The Soviet Union under Josef Stalin at the end of World War II embraced the maximum extent of Russian imperialism, taking the borders of the Russian Empire as far as Berlin and East Germany and absorbing whole swathes of Eastern Europe into the Russian yoke. This was portrayed as the advance of communism, a sort of ideological movement based on wholly fallacious principle of economics and political history; but really it was just another extension of the Russian Empire relentlessly ploughing on to absorb as much of Europe as she could. Communism was a perfect ideology for Russian imperial sentiment precisely because it embodied dictatorship combined with militaristic foreign domination of other countries to make them more “communist” - in other words, to make them more Russian and to force the rest of Europe to speak Russian and adopt Russian institutions and political values. Stalin was the greatest Russian imperialist of all time, and Vladimir Putin has every intention of following him.

This is why modern Russia is understood by genuine Kremlinologists as so pervasive and existential a threat to modern Europe. The history of Russian imperialism, including the history of the Soviet Union and the Warsaw Pac satellite states, is an imperial history that never went away; the Russian Empire, unlike other European empires, was never really broken up as it should have been and arguably the Russian Empire has been the most successful empire of all time simply because it has no regard whatsoever for principle and it has never stopped pushing its borders forward whenever military or political expediency provided it with an opportunity to do so. Russia is incredibly dangerous, because it is the historical empire that was never dismembered and to whom the principles of the Westphalian peace were never applied. Russia never cared about these values, whereas the rest of Europe and indeed the world came in time to absorb them into their understanding of international law. This is what makes Russia so extremely dangerous; she is an empire in need of pulling apart into constituent nations, like all other empires have undergone at some point but the intervention of Soviet communism somehow caused the rest of us to overlook in the case of the Russians. The Soviet Union’s official ideology purported to be anti-imperialist but in fact it was the quintessential epitome of Russian imperialism, disguised in the nonsensical writings of Marx, Engels and Lenin in their pseudo-scientific philosophical tracts.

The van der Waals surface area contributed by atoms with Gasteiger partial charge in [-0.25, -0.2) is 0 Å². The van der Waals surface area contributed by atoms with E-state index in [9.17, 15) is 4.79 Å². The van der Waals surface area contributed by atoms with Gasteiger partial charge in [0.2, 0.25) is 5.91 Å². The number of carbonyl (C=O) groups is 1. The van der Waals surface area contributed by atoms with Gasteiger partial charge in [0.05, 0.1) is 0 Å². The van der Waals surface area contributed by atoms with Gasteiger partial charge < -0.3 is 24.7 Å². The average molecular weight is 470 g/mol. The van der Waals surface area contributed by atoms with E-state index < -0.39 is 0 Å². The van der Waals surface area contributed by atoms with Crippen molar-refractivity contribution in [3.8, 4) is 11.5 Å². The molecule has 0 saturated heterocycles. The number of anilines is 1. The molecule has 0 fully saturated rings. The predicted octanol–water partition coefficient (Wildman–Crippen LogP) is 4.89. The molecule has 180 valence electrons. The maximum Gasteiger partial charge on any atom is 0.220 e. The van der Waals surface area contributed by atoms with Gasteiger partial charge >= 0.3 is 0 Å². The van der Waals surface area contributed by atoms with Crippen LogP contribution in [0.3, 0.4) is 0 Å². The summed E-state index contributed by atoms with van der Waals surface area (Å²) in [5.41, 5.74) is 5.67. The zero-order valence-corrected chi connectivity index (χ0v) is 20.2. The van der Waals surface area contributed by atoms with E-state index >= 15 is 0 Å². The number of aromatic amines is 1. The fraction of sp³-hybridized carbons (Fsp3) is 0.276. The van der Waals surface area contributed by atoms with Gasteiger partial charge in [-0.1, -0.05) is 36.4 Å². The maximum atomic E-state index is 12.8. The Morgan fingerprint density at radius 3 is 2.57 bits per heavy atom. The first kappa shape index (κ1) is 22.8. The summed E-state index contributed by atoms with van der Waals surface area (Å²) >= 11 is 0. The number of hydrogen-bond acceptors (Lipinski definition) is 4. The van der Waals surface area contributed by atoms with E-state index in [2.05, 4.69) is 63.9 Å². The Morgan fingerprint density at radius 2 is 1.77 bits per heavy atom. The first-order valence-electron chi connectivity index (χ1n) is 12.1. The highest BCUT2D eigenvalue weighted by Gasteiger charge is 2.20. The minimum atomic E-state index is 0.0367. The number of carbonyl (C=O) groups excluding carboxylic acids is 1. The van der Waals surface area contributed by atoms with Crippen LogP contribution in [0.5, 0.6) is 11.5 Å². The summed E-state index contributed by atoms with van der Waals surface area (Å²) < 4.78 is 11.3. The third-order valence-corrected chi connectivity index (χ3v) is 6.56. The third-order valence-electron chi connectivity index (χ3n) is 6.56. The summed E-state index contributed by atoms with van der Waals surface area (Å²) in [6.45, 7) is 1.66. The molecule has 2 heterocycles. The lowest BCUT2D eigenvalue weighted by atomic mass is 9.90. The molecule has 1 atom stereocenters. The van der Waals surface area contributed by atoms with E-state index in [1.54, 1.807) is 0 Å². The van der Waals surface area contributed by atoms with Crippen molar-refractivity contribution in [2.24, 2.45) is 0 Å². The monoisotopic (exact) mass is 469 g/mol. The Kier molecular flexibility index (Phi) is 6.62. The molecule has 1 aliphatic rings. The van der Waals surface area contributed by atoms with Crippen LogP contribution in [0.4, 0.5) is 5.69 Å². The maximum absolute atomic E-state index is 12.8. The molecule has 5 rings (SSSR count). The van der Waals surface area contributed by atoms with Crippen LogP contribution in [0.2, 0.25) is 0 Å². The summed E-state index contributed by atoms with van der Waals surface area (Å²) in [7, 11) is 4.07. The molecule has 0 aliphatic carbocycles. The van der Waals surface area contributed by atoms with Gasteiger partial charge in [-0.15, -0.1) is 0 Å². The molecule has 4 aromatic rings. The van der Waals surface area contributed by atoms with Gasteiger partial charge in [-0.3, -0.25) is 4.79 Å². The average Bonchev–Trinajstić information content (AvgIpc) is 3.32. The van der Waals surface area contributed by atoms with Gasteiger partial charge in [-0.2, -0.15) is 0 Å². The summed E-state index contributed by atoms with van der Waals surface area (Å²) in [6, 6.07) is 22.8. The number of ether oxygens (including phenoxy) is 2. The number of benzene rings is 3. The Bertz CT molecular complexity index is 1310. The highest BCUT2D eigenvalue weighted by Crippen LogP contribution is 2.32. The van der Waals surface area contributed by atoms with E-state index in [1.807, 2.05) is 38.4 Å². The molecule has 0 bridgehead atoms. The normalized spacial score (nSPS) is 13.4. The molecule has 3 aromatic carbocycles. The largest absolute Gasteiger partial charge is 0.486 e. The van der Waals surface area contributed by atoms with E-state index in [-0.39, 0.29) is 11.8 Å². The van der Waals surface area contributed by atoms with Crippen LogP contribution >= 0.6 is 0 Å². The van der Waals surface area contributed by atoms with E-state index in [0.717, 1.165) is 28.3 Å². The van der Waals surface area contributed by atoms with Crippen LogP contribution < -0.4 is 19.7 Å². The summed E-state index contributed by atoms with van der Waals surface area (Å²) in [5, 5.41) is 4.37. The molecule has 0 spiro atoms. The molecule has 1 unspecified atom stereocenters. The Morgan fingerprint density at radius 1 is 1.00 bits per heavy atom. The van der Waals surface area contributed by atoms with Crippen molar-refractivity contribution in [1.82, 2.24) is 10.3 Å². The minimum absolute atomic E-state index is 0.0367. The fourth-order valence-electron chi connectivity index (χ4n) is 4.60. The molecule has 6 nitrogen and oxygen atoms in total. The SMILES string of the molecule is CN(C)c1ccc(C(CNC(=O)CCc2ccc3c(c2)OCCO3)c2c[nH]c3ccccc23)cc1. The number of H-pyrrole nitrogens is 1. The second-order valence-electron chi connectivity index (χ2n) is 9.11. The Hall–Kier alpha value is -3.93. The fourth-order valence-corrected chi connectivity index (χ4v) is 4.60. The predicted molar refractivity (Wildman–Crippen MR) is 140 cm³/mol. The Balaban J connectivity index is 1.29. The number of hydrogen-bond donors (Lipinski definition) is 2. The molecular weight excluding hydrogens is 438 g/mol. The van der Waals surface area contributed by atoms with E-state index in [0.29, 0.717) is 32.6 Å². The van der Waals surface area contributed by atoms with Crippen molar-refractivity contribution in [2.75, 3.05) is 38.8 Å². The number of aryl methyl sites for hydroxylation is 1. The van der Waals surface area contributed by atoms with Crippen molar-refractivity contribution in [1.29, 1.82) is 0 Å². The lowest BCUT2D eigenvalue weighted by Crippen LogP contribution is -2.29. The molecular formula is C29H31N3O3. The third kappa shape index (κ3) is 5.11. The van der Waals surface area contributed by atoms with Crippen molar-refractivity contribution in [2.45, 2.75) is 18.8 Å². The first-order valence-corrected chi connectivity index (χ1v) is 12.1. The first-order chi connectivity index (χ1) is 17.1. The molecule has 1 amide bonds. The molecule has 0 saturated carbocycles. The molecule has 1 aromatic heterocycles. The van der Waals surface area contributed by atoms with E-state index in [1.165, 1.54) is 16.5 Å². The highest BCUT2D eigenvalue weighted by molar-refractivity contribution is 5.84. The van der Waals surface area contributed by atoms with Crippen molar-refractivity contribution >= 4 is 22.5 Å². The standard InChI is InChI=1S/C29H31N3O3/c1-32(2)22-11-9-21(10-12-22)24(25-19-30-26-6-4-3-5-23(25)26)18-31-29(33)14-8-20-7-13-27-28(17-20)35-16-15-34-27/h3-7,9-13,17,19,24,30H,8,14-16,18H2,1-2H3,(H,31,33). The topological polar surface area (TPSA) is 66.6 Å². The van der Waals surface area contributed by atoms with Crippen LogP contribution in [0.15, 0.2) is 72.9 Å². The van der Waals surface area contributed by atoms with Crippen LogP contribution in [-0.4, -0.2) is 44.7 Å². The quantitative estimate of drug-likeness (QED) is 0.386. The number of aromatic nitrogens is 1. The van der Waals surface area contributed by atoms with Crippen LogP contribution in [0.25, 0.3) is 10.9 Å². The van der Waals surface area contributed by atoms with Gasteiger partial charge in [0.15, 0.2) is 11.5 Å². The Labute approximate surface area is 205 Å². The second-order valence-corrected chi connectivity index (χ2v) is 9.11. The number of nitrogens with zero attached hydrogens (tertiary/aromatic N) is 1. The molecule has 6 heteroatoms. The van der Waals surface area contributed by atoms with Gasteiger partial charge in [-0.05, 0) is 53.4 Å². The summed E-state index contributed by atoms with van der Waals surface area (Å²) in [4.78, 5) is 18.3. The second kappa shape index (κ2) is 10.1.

Now Ukraine is the frontier of the battle against Russian imperial expansionism, and she is taking the strikes so that the rest of Europe may remain free. For make no mistake: Russian foreign policy has no principle whatsoever and there is no particular attachment of Russia to Ukraine; Russia will not stop there. Her foreign policy ambitions are relentless, and they always have been. Only brute force will stop the Russian Empire from continuing to expand; and right now Ukraine is the embodiment of military might that is stopping Russia from carrying on her expansion. Russia now is strong but she is not the strongest country in the world; she is strong only because her political despotism allows her to waste relentless resources and lives upon perennial struggle and war. The United States and her European allies need now not just to win the war in Ukraine but also to break the Russian Empire up so that a permanent stop is put in place to Russia’s imperialist sentiments. There is no room in the modern world for empires, and Russia can be no exception.